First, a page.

US CLOUD Act: EU Wants Executive Agreement with the U.S.
18 February 2019
2018-Max_Planck_Herr_Wahl_1355_black white_Zuschnitt.jpg Thomas Wahl

With the “CLOUD Act” of March 2018, the U.S. rushed ahead in facilitating law enforcement access to data held by U.S. service providers, such as Microsoft, Facebook, and Google. It also gave foreign law enforcement authorities the possibility to bypass existing MLA procedures and to directly request communication content of “non-U.S. persons” located outside the U.S. from U.S.-based providers, subject to specified requirements (see eucrim 1/2018, 36).

One pre-condition is the conclusion of an “executive agreement” with the “foreign government,” which must meet a number of criteria (e.g., adequate substantive and procedural laws on cybercrime and e-evidence, respect for the rule of law, non-discrimination and respect for human rights, accountability and transparency mechanisms, etc.).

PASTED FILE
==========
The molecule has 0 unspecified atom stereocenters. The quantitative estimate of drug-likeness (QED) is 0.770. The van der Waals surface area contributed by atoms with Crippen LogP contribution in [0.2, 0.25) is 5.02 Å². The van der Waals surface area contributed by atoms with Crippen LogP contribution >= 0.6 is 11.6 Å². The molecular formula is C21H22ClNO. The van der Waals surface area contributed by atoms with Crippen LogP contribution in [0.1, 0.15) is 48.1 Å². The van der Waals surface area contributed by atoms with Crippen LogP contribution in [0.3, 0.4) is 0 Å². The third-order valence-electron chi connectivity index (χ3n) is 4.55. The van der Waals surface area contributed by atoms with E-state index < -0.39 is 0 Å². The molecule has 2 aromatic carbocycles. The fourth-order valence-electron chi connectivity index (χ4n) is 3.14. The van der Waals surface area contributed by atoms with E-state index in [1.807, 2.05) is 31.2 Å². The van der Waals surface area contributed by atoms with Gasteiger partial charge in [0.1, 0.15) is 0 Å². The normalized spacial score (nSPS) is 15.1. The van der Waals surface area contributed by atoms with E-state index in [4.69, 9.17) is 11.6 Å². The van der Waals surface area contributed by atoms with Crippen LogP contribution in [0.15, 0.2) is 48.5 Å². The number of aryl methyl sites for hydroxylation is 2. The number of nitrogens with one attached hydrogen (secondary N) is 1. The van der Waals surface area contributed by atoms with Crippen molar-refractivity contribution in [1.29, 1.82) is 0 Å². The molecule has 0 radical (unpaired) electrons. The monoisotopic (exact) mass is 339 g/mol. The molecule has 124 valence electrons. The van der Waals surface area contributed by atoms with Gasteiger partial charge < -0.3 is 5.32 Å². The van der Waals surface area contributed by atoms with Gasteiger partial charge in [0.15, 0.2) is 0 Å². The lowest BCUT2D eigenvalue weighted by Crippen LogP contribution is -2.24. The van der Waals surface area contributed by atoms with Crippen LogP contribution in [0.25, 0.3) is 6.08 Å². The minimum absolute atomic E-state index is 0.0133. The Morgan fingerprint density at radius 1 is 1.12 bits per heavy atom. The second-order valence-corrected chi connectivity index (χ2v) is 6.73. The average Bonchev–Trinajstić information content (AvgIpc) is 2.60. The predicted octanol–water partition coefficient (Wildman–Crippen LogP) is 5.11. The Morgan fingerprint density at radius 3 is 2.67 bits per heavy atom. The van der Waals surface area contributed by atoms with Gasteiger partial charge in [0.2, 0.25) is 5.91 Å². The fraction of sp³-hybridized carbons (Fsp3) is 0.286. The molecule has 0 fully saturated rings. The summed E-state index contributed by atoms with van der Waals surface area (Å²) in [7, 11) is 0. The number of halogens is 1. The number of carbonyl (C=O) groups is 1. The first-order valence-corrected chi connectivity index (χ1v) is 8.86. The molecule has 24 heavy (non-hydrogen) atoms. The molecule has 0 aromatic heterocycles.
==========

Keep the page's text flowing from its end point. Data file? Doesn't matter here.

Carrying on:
The conclusion of an executive agreement is subject to a positive determination by the U.S. Attorney General before it is submitted to the US Congress. The EU and the U.S. agreed that the U.S. will negotiate one agreement with the EU instead of bilateral agreements with individual Member States. The Commission and the Council are preparing the mandate in order to start the negotiations.

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